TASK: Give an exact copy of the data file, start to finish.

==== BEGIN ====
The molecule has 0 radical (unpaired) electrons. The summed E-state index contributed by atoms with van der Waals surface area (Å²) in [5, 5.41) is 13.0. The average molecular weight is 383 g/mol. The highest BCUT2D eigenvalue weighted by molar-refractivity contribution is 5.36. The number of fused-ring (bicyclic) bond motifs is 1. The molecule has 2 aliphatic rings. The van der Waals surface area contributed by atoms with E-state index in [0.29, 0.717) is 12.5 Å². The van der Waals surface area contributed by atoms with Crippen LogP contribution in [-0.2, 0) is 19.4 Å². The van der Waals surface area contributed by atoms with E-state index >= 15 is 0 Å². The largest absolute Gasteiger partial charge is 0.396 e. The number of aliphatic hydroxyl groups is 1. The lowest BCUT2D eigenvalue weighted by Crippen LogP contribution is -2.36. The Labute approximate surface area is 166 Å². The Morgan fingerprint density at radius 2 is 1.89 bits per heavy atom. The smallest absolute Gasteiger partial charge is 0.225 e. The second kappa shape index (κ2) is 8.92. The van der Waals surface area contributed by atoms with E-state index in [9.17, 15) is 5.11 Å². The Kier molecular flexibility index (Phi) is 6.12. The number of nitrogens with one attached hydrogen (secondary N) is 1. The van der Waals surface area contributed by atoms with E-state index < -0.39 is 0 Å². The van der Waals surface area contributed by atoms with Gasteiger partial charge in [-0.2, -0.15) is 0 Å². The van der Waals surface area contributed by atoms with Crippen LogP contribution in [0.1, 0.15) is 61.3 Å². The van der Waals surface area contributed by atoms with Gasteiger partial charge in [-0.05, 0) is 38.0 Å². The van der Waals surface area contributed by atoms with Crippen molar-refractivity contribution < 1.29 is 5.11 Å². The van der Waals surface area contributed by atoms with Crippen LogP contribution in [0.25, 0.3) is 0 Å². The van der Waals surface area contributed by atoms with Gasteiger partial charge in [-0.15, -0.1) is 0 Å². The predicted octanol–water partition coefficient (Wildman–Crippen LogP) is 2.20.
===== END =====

The molecule has 0 radical (unpaired) electrons. The summed E-state index contributed by atoms with van der Waals surface area (Å²) in [5, 5.41) is 13.0. The average molecular weight is 383 g/mol. The highest BCUT2D eigenvalue weighted by molar-refractivity contribution is 5.36. The number of fused-ring (bicyclic) bond motifs is 1. The molecule has 2 aliphatic rings. The van der Waals surface area contributed by atoms with E-state index in [0.29, 0.717) is 12.5 Å². The van der Waals surface area contributed by atoms with Crippen LogP contribution in [-0.2, 0) is 19.4 Å². The van der Waals surface area contributed by atoms with E-state index >= 15 is 0 Å². The largest absolute Gasteiger partial charge is 0.396 e. The number of aliphatic hydroxyl groups is 1. The lowest BCUT2D eigenvalue weighted by Crippen LogP contribution is -2.36. The Labute approximate surface area is 166 Å². The Morgan fingerprint density at radius 2 is 1.89 bits per heavy atom. The smallest absolute Gasteiger partial charge is 0.225 e. The second kappa shape index (κ2) is 8.92. The van der Waals surface area contributed by atoms with E-state index in [9.17, 15) is 5.11 Å². The Kier molecular flexibility index (Phi) is 6.12. The number of nitrogens with one attached hydrogen (secondary N) is 1. The van der Waals surface area contributed by atoms with E-state index < -0.39 is 0 Å². The van der Waals surface area contributed by atoms with Gasteiger partial charge in [-0.2, -0.15) is 0 Å². The van der Waals surface area contributed by atoms with Crippen LogP contribution in [0.1, 0.15) is 61.3 Å². The van der Waals surface area contributed by atoms with Gasteiger partial charge in [-0.05, 0) is 38.0 Å². The van der Waals surface area contributed by atoms with Crippen molar-refractivity contribution < 1.29 is 5.11 Å². The van der Waals surface area contributed by atoms with Crippen LogP contribution in [0.25, 0.3) is 0 Å². The van der Waals surface area contributed by atoms with Gasteiger partial charge in [-0.15, -0.1) is 0 Å². The predicted octanol–water partition coefficient (Wildman–Crippen LogP) is 2.20.